Partygate: Full list of Tories who have called for Boris Johnson to resign 1 month ago

Partygate: Full list of Tories who have called for Boris Johnson to resign

Will Johnson survive as PM?

Fined by the police and facing falling favour in the polls, Boris Johnson is fighting off the largest threat to his premiership.


It takes 54 letters from Tory MPs to trigger a no confidence vote, and the latest development in the "partygate" scandal could take that number over the fold.

New photographs on Monday night, showing the prime minister may have lied when he told the Commons "no rules had been broken" during partygate, have resulted in renewed calls for Johnson to step down from his role.

On a day destined to be dominated by drama, here's the full list of Tory MPs calling for the pm to stand down:


1. Steve Baker

During an emotional speech to the Commons last month, Brexit hardman and Boris-backer Steve Baker said the Partygate scandal had made his leadershup untenable.

Baker said he was among MPs who "went out of our way not only to make him Prime Minister but to do our bit systematically to help him get an 80-seat majority".

"I’m afraid that the Prime Minister and those who advise him need to understand that this is a permanent stone in his shoe."


2. Mark Harper

Former Tory chief whip Mark Harper confirmed he had submitted a letter of no confidence in the prime minister via Twitter.


Speaking in the commons, Harper said Johnson's apology had not been enough to bring him back on side. He said: "I regret to say that we have a Prime Minister who broke the laws that he told the country they had to follow, hasn't been straightforward about it and is now going to ask the decent men and women on these benches to defend what I think is indefensible."

3. Dr Neil Hudson


Dr Hudson, the Tory MP for Penrith and the Borders, said he was "categorically" unable to "defend the indefensible".

In a statement he wrote: "Destabilising the UK Government would undermine international efforts to support the Ukrainian people and bring the despicable Russian invasion to an end,"

"I will therefore be looking to the Prime Minister to show the statesmanship he has been showing with Ukraine, and outline a timetable and process for an orderly transition to a leadership election as soon as the international situation permits."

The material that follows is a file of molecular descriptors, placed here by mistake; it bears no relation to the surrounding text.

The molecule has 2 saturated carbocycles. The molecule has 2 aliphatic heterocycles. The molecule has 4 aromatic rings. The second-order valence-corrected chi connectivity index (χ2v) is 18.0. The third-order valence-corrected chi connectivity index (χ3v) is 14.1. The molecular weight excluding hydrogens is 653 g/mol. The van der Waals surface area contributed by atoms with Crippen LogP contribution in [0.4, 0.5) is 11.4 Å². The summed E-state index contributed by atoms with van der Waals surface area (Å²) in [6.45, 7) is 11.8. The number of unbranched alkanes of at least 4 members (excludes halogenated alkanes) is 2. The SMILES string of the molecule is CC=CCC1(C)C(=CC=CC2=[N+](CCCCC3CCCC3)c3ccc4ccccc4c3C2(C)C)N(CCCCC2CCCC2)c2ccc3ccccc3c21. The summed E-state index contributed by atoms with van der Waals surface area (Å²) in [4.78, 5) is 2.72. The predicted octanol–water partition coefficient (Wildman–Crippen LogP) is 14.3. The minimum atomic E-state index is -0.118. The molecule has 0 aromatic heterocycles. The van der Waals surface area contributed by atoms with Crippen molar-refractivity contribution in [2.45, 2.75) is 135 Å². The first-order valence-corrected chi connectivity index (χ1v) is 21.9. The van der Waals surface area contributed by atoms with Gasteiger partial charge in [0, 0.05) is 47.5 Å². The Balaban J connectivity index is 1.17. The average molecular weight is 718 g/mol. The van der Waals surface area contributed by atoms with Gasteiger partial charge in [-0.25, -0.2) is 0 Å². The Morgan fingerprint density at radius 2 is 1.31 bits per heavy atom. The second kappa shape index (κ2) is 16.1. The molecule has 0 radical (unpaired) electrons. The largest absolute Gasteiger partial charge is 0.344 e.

4. Karen Bradley

Former Northern Ireland Secretary and the MP for Staffordshire Moorlands, made her feelings clear in Stoke-on-Trent Live: "I will spend the next few days consulting my constituents and will decide on what action to take after listening to them.

"But I do wish to make it clear that if I had been a minister found to have broken the laws that I passed, I would be tendering my resignation now."


5. Craig Whittaker

The MP for Calder Valley, a previous staunch supporter and backer of the PM, called on Johnson to resign during a Facebook question-and-answer session.

"I not only think that the Prime Minister should resign but I also think that Rishi Sunak should resign as well. Through this whole process it hasn't been particularly clear that the Prime Minister broke any rules - until of course he's been issued with a fixed penalty notice.”


6. Nigel Mills

Tory MP for Amber Valley was one of the first to publicly break ranks from Johnson.

Speaking to BBC Radio Derby he said: “I don’t think a prime minister can survive or should survive breaking the rules he put in place… I don’t think his position is tenable, in my view.”


7. Sir Roger Gale

North Thanet MP Sir Roger Gale has flip-flopped on whether to back or bash the PM. Having submitted a letter of no confidence in January, he later u-turned - arguing the Ukraine war meant Johnson should stay in post.

Following another 180, he said: “It’s absolutely clear that there was a party, that he attended it, that he was raising a toast to one of his colleagues. And therefore, he misled us from the despatch box. And, honourably, there is one answer.”

8. Tobias Ellwood

The Defence Committee chair sent his letter of no-confidence in February, arguing a change in leadership would not derail the UK's efforts to thwart Putin in Ukraine.

He urged colleagues to “take matters into their own hands” and fix once and for all the “absence of discipline, of focus and leadership” in No 10.

Following the publication of the Sue Gray report on Wednesday, Ellwood made a statement in the Commons - calling for Johnson to resign.

9. Peter Aldous

The MP for Waverley said he had submitted his letter following a"great deal of soul-searching"

He said: "I believe that this is in the best interests of the country, the Government and the Conservative Party."


Could there be more?

While some Tories have recently withdrawn their letters of no confidence, it's possible that publication of the Sue Gray report could lead to an increase in dissenting voices.

For example, more measured backbenchers, like senior Tory Tom Tugendhat, have not formally called for Johnson to resign - but have conceded they are "considering" the matter.

Speaking on Monday evening, Tugendhat said he was "talking to colleagues" about it, adding: "Frankly, it's very difficult to have confidence in the government right now."

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